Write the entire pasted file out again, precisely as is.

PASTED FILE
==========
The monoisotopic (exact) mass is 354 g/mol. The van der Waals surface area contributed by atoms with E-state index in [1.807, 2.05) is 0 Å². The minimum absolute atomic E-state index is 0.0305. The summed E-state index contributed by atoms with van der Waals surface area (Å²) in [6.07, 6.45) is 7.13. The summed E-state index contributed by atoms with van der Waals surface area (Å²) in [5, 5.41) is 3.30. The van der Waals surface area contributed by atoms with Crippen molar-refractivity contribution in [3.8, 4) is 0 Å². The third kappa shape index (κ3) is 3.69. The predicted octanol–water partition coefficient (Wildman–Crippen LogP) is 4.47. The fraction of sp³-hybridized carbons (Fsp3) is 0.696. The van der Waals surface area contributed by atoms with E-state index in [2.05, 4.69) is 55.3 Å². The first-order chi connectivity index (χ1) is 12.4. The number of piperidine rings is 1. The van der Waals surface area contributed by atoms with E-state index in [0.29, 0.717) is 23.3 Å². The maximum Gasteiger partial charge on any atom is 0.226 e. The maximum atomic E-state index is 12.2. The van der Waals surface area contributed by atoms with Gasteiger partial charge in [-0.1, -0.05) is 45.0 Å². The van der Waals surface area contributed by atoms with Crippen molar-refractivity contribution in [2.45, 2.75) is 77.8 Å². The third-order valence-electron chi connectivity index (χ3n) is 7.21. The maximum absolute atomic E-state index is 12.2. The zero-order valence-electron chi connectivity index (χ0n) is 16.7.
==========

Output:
The monoisotopic (exact) mass is 354 g/mol. The van der Waals surface area contributed by atoms with E-state index in [1.807, 2.05) is 0 Å². The minimum absolute atomic E-state index is 0.0305. The summed E-state index contributed by atoms with van der Waals surface area (Å²) in [6.07, 6.45) is 7.13. The summed E-state index contributed by atoms with van der Waals surface area (Å²) in [5, 5.41) is 3.30. The van der Waals surface area contributed by atoms with Crippen molar-refractivity contribution in [3.8, 4) is 0 Å². The third kappa shape index (κ3) is 3.69. The predicted octanol–water partition coefficient (Wildman–Crippen LogP) is 4.47. The fraction of sp³-hybridized carbons (Fsp3) is 0.696. The van der Waals surface area contributed by atoms with E-state index in [2.05, 4.69) is 55.3 Å². The first-order chi connectivity index (χ1) is 12.4. The number of piperidine rings is 1. The van der Waals surface area contributed by atoms with E-state index in [0.29, 0.717) is 23.3 Å². The maximum Gasteiger partial charge on any atom is 0.226 e. The maximum atomic E-state index is 12.2. The van der Waals surface area contributed by atoms with Gasteiger partial charge in [-0.1, -0.05) is 45.0 Å². The van der Waals surface area contributed by atoms with Crippen molar-refractivity contribution in [2.45, 2.75) is 77.8 Å². The third-order valence-electron chi connectivity index (χ3n) is 7.21. The maximum absolute atomic E-state index is 12.2. The zero-order valence-electron chi connectivity index (χ0n) is 16.7.